A healthier PB&J

Sandwiches like a classic peanut butter & jelly feel like comfort food for me as they bring back memories of fun school days or lazy Saturday afternoons.

The PB&J is still a convenient and inexpensive snack or lunch accompaniment that can pack a nutritional punch – when it’s made with quality ingredients. You’ve got protein and fiber plus some folic acid, which helps convert food to energy. A healthier PB&J has a fairly low glycemic index score (which indicates how quickly food affects blood sugar).

How do you pack more nutrition into your PB&J?

My favorite healthier PB&J these days is on dense wheat bread, sometimes subbing almond butter. I either skip the jelly or add bananas or a jam that’s made of only fruit.


  • Use dense sprouted-wheat or sprouted-grain bread. I like Ezekiel or Dave’s Killer Bread. Expect that it will cost a little more than plain sandwich bread but, again, you’re packing in more nutrition.
  • Most store-bought bread is usually processed, high in sugar, and high in simple carbohydrates – which can contribute to weight gain, heart disease, and other issues. And, a big problem with wheat is that we eat too much of it as part of the Standard American Diet (SAD).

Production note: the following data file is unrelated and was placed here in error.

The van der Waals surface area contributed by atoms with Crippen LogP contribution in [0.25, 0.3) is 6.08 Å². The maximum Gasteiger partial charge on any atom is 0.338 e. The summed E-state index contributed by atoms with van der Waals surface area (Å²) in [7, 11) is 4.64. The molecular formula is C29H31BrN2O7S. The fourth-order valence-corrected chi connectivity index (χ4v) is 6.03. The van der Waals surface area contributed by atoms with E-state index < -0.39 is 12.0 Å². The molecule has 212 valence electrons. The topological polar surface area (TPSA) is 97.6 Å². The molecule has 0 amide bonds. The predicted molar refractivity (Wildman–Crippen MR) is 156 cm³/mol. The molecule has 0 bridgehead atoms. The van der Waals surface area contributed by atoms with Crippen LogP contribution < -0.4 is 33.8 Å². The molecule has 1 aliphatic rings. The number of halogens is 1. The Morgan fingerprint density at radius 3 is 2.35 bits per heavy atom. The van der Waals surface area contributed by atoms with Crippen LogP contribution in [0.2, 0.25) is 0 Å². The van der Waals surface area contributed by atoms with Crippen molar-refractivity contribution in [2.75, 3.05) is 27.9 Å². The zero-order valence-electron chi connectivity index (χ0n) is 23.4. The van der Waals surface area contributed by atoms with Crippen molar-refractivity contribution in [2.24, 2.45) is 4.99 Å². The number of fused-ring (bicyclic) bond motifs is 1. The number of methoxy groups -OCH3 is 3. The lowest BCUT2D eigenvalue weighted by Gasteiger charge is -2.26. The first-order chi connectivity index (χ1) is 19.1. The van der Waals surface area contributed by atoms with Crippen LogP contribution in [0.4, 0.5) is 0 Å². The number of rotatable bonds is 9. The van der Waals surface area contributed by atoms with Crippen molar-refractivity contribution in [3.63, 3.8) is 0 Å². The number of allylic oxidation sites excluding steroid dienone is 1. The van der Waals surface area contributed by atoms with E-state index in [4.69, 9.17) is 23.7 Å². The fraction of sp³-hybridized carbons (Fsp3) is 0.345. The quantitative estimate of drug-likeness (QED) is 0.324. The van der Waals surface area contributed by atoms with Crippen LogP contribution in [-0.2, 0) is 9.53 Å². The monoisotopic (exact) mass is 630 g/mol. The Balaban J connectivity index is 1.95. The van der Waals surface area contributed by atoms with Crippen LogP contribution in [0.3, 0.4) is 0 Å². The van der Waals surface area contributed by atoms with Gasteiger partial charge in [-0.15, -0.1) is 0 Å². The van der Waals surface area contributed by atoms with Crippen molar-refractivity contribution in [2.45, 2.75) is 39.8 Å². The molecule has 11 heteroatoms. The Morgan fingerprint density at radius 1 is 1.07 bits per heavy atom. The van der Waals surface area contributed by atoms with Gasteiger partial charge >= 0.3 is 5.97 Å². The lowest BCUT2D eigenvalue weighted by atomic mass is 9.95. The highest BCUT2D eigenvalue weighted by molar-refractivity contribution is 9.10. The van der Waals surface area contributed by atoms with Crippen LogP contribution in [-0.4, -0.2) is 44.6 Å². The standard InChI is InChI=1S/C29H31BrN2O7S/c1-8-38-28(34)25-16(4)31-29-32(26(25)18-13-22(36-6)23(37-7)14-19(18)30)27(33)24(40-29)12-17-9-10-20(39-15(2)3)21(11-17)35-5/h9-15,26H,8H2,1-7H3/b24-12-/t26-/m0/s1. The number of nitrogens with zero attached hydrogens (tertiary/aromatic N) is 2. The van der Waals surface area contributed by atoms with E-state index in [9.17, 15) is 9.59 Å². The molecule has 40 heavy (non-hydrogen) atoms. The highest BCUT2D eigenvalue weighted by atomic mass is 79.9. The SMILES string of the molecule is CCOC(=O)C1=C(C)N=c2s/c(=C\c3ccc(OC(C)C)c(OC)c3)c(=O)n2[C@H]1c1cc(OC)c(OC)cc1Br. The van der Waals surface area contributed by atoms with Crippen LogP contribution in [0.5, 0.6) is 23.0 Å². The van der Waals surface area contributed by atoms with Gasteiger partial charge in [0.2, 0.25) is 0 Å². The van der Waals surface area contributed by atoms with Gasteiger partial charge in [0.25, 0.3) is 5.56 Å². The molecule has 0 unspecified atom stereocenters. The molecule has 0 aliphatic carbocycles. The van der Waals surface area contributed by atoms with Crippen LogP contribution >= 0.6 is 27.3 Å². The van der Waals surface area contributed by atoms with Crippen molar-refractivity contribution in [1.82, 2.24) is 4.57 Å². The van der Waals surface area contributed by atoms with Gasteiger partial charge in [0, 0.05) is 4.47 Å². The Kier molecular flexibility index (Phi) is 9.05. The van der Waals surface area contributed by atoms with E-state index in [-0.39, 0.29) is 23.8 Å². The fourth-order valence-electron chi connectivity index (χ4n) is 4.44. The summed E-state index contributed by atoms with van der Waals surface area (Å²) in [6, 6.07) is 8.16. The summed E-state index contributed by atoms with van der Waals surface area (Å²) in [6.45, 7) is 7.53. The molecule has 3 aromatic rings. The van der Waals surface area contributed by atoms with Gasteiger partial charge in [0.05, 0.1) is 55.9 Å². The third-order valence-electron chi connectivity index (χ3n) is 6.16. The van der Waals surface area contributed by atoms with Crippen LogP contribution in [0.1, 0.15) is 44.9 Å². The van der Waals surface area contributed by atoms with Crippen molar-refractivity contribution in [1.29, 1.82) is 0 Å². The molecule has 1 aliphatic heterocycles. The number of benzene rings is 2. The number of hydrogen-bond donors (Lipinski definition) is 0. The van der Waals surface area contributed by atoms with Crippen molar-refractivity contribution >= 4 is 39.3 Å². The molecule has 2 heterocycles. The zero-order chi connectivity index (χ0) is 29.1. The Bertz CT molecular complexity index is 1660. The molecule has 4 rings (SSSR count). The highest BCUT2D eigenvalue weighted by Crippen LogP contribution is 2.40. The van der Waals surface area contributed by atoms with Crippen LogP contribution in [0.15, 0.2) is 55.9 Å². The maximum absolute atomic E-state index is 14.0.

• Characteristics to look for when you buy bread: sprouted grains, no sugars (including high fructose corn syrup), at least 2 grams of fiber per serving, stay away from ingredients you can’t pronounce.

Peanut butter

  • If you haven’t already done so, switch to PB with no additives. Or, mix it up by trying another kind of nut butter like almond, sunflower seed, or cashew.
  • The healthiest peanut butter is one with the least amount of ingredients. Specifically, just peanuts and maybe a little salt. Many brands add other unnecessary (and unhealthy) ingredients. Even a popular brand name peanut butter that says “Natural” on the front has added sugar and oils. Read your labels.
  • Wanna try to make your own? All you need is a blender and raw peanuts or other nuts. Here’s a recipe.


  • Again, read your labels and look for jam that consists of fruit only.
  • Or, skip the jelly jar and add thinly sliced bananas, whole blueberries or pomegranate. Ok. A favorite of mine is a more savory peanut butter and pickle sandwich.
  • This recipe for the PBJ has an easy, healthier, homemade jelly component that includes strawberries and chia seeds.

In general, consider reflecting upon how much quality food you’re putting into your body. Subbing those empty calories (food that has no nutritional value) for simple, rich, nutritionally dense food is especially important as we age.

What empty calorie foods might you swap for nutritionally-dense ones?

More resources:
How can I eat more nutrient dense foods? (American Heart Association)
Make every calorie count with nutrient dense foods (Mayo Clinic Health) 
Characteristics to look for in a healthy bread

Create healthy habits for lasting mind & body wellness.